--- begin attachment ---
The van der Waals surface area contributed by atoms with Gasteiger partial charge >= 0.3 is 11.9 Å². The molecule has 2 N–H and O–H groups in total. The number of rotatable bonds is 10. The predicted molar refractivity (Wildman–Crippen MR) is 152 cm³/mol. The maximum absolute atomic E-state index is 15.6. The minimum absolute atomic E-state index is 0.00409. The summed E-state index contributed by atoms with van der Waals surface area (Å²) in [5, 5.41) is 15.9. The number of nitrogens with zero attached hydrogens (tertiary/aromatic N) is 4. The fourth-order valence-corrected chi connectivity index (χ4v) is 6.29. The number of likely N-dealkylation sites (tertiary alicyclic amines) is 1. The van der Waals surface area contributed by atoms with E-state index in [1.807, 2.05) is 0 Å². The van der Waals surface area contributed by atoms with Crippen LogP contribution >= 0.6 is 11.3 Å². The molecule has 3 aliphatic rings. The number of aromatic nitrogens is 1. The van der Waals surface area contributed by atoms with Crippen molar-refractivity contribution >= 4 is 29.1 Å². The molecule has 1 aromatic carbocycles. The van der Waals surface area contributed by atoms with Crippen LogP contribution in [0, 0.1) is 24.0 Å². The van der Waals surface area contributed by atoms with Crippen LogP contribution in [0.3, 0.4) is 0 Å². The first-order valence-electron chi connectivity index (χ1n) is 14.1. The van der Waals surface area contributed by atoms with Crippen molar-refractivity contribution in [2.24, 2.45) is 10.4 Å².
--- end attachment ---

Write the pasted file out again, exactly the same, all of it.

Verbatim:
The van der Waals surface area contributed by atoms with Gasteiger partial charge >= 0.3 is 11.9 Å². The molecule has 2 N–H and O–H groups in total. The number of rotatable bonds is 10. The predicted molar refractivity (Wildman–Crippen MR) is 152 cm³/mol. The maximum absolute atomic E-state index is 15.6. The minimum absolute atomic E-state index is 0.00409. The summed E-state index contributed by atoms with van der Waals surface area (Å²) in [5, 5.41) is 15.9. The number of nitrogens with zero attached hydrogens (tertiary/aromatic N) is 4. The fourth-order valence-corrected chi connectivity index (χ4v) is 6.29. The number of likely N-dealkylation sites (tertiary alicyclic amines) is 1. The van der Waals surface area contributed by atoms with E-state index in [1.807, 2.05) is 0 Å². The van der Waals surface area contributed by atoms with Crippen LogP contribution >= 0.6 is 11.3 Å². The molecule has 3 aliphatic rings. The number of aromatic nitrogens is 1. The van der Waals surface area contributed by atoms with Crippen molar-refractivity contribution >= 4 is 29.1 Å². The molecule has 1 aromatic carbocycles. The van der Waals surface area contributed by atoms with Crippen LogP contribution in [0, 0.1) is 24.0 Å². The van der Waals surface area contributed by atoms with Crippen LogP contribution in [0.3, 0.4) is 0 Å². The first-order valence-electron chi connectivity index (χ1n) is 14.1. The van der Waals surface area contributed by atoms with Crippen molar-refractivity contribution in [2.24, 2.45) is 10.4 Å².